Of course in practice the infinite sum is truncated to a finite number of terms. The applet below presents truncated Fourier series for a triangular wave, a square wave, and a periodic train of impulses. You can explore the effect of using various numbers of terms in the representation.
The first few terms of these Fourier series are given by
· triangular wave:
· square wave:
· impulse train:
For a periodic signal that is a continuous function of time, such as the triangular wave, the Fourier series coefficients diminish at least as fast as . That is, for some positive constant M,
You can observe in the applet above that it takes very few terms to achieve a good approximation to the triangular wave.
For a function that is continuous except for a finite number of finite jumps in one period, such as the square wave, the coefficients diminish as 1/k. This raises mathematical issues of convergence, particularly at points of discontinuity, and gives rise to the Gibbs effect. The Gibbs effect is the overshoot phenomenon exhibited by the truncated Fourier series at points of discontinuity. This behavior is apparent with the square wave in the applet. Notice that as more terms are added to the Fourier series, the overshoot near a discontinuity decreases only slightly in amplitude, though it decreases significantly in duration.
A more extreme case is the impulse train, where the signal is a generalized function, and the Fourier series coefficients remain constant. The mathematical nature of convergence of the series is far from apparent. However, from the truncated series in the applet, it is clear that the Gibbs effect is present, and also that some type of convergence might be possible.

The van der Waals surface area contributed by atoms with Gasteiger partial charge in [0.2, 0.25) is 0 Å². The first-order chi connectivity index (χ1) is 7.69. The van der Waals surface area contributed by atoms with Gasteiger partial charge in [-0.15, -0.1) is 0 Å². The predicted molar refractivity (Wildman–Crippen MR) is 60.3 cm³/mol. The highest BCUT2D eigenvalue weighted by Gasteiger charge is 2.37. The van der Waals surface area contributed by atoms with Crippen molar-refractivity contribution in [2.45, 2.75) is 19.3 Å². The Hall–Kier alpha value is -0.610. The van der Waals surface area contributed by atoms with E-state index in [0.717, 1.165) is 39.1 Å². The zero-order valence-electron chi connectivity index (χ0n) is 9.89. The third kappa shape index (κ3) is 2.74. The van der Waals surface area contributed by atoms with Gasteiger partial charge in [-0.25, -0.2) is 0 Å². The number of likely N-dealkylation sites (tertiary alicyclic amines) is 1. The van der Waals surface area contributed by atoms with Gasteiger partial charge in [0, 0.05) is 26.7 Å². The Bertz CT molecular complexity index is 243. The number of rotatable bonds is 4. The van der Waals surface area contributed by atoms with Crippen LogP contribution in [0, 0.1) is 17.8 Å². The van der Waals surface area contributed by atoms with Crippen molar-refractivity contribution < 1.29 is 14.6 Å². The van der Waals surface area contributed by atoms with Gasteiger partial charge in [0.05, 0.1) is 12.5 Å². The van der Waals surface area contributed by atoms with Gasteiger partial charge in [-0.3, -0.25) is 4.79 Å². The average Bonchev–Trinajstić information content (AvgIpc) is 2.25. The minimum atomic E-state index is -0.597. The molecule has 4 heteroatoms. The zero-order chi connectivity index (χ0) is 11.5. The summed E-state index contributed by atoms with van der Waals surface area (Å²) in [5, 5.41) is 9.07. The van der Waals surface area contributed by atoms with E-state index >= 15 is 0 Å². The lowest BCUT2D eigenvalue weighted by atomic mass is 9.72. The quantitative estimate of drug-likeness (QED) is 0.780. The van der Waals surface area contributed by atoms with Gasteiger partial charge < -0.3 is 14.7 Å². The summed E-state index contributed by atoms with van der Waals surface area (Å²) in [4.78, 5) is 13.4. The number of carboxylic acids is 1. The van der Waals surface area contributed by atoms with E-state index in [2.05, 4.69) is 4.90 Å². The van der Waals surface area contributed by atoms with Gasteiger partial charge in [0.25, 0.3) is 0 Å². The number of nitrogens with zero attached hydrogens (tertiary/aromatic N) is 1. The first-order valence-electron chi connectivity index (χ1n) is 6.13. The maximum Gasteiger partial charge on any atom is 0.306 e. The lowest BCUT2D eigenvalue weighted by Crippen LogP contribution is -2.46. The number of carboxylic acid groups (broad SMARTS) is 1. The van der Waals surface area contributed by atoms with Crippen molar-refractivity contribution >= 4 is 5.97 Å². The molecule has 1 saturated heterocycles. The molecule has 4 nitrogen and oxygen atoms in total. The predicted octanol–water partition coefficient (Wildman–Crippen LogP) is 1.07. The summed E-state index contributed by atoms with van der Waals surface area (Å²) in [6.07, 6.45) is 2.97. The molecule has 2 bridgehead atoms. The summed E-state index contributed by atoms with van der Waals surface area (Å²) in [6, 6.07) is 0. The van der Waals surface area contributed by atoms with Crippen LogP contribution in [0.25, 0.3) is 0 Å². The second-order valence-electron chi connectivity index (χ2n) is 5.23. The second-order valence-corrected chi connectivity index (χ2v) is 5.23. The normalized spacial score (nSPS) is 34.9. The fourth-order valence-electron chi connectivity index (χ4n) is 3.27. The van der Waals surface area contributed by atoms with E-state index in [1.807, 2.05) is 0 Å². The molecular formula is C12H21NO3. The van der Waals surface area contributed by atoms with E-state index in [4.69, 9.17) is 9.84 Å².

There are several methods for modifying the coefficients in a truncated Fourier series to reduce or eliminate Gibbs effect. Essentially these are different ways of weighting (decreasing) the coefficient values, and are referred to as windowing methods. One simple method is the Fejer Window, based on Fejer summation of series. In this method, if N harmonics are included in the truncated Fourier series, then the amplitude of the kth harmonic is multiplied by (N - k)/N. Thus including the first 5 harmonics (some have zero amplitude) for the square wave and impulse train yields the expressions
· Fejer Window (N = 5) square wave:
· Fejer Window (N = 5) impulse train:
A second method is the Hamming Window, where the kth harmonic in an N harmonic series is multiplied by
For the square wave and impulse train examples, this yields the expressions
· Hamming Window (N = 5) square wave:
· Hamming Window (N = 5) impulse train:
Notice that both windows apply a unity multiplier to the dc-term (k = 0), and that as N increases the multiplier on the kth-term tends to unity. Therefore the limit function of the series is unchanged. The success of these two approaches in eliminating the Gibbs effect can be explored in the applet below. Also, there are a number of other windows that have been devised by choosing the weights according to various criteria.
Applets by Hsi Chen Lee